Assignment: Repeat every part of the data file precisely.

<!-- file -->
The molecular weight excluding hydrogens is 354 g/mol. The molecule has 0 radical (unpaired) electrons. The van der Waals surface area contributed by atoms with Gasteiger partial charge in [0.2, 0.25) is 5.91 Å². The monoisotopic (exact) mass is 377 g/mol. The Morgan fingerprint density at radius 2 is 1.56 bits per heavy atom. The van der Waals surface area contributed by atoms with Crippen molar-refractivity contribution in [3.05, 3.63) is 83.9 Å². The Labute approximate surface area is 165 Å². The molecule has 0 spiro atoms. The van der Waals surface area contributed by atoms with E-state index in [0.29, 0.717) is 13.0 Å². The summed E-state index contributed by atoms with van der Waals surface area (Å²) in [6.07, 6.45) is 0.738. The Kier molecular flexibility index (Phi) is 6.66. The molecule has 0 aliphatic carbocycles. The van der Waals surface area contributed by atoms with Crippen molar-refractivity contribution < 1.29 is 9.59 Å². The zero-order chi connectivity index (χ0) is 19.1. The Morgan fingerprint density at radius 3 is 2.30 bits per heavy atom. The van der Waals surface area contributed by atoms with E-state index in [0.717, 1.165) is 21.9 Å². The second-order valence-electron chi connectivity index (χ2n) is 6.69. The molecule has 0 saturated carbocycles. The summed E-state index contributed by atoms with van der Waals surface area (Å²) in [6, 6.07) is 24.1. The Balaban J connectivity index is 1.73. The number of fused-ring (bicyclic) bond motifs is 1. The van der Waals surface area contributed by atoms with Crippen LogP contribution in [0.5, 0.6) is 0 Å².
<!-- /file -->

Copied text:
The molecular weight excluding hydrogens is 354 g/mol. The molecule has 0 radical (unpaired) electrons. The van der Waals surface area contributed by atoms with Gasteiger partial charge in [0.2, 0.25) is 5.91 Å². The monoisotopic (exact) mass is 377 g/mol. The Morgan fingerprint density at radius 2 is 1.56 bits per heavy atom. The van der Waals surface area contributed by atoms with Crippen molar-refractivity contribution in [3.05, 3.63) is 83.9 Å². The Labute approximate surface area is 165 Å². The molecule has 0 spiro atoms. The van der Waals surface area contributed by atoms with E-state index in [0.29, 0.717) is 13.0 Å². The summed E-state index contributed by atoms with van der Waals surface area (Å²) in [6.07, 6.45) is 0.738. The Kier molecular flexibility index (Phi) is 6.66. The molecule has 0 aliphatic carbocycles. The van der Waals surface area contributed by atoms with Crippen molar-refractivity contribution < 1.29 is 9.59 Å². The zero-order chi connectivity index (χ0) is 19.1. The Morgan fingerprint density at radius 3 is 2.30 bits per heavy atom. The van der Waals surface area contributed by atoms with E-state index in [0.717, 1.165) is 21.9 Å². The second-order valence-electron chi connectivity index (χ2n) is 6.69. The molecule has 0 saturated carbocycles. The summed E-state index contributed by atoms with van der Waals surface area (Å²) in [6, 6.07) is 24.1. The Balaban J connectivity index is 1.73. The number of fused-ring (bicyclic) bond motifs is 1. The van der Waals surface area contributed by atoms with Crippen LogP contribution in [0.5, 0.6) is 0 Å².